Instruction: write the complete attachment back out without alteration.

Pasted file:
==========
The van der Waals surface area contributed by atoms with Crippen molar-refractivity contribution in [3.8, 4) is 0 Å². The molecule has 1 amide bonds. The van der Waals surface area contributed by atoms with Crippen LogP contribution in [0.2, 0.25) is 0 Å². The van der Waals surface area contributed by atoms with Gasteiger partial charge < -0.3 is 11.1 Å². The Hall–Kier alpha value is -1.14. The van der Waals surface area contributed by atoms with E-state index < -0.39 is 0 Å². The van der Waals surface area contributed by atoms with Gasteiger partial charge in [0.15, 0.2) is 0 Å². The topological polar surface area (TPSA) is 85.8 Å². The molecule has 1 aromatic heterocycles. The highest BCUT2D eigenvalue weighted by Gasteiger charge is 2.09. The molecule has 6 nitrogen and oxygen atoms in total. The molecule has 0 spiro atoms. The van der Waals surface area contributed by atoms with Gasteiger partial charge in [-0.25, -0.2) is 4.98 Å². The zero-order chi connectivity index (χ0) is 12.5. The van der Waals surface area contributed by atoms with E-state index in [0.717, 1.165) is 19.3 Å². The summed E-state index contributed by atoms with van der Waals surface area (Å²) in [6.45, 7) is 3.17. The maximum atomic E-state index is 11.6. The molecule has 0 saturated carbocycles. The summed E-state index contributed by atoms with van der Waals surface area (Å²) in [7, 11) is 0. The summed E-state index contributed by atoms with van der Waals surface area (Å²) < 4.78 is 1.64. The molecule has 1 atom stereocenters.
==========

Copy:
The van der Waals surface area contributed by atoms with Crippen molar-refractivity contribution in [3.8, 4) is 0 Å². The molecule has 1 amide bonds. The van der Waals surface area contributed by atoms with Crippen LogP contribution in [0.2, 0.25) is 0 Å². The van der Waals surface area contributed by atoms with Gasteiger partial charge < -0.3 is 11.1 Å². The Hall–Kier alpha value is -1.14. The van der Waals surface area contributed by atoms with E-state index < -0.39 is 0 Å². The van der Waals surface area contributed by atoms with Gasteiger partial charge in [0.15, 0.2) is 0 Å². The topological polar surface area (TPSA) is 85.8 Å². The molecule has 1 aromatic heterocycles. The highest BCUT2D eigenvalue weighted by Gasteiger charge is 2.09. The molecule has 6 nitrogen and oxygen atoms in total. The molecule has 0 spiro atoms. The van der Waals surface area contributed by atoms with Gasteiger partial charge in [-0.25, -0.2) is 4.98 Å². The zero-order chi connectivity index (χ0) is 12.5. The van der Waals surface area contributed by atoms with E-state index in [0.717, 1.165) is 19.3 Å². The summed E-state index contributed by atoms with van der Waals surface area (Å²) in [6.45, 7) is 3.17. The maximum atomic E-state index is 11.6. The molecule has 0 saturated carbocycles. The summed E-state index contributed by atoms with van der Waals surface area (Å²) in [7, 11) is 0. The summed E-state index contributed by atoms with van der Waals surface area (Å²) < 4.78 is 1.64. The molecule has 1 atom stereocenters.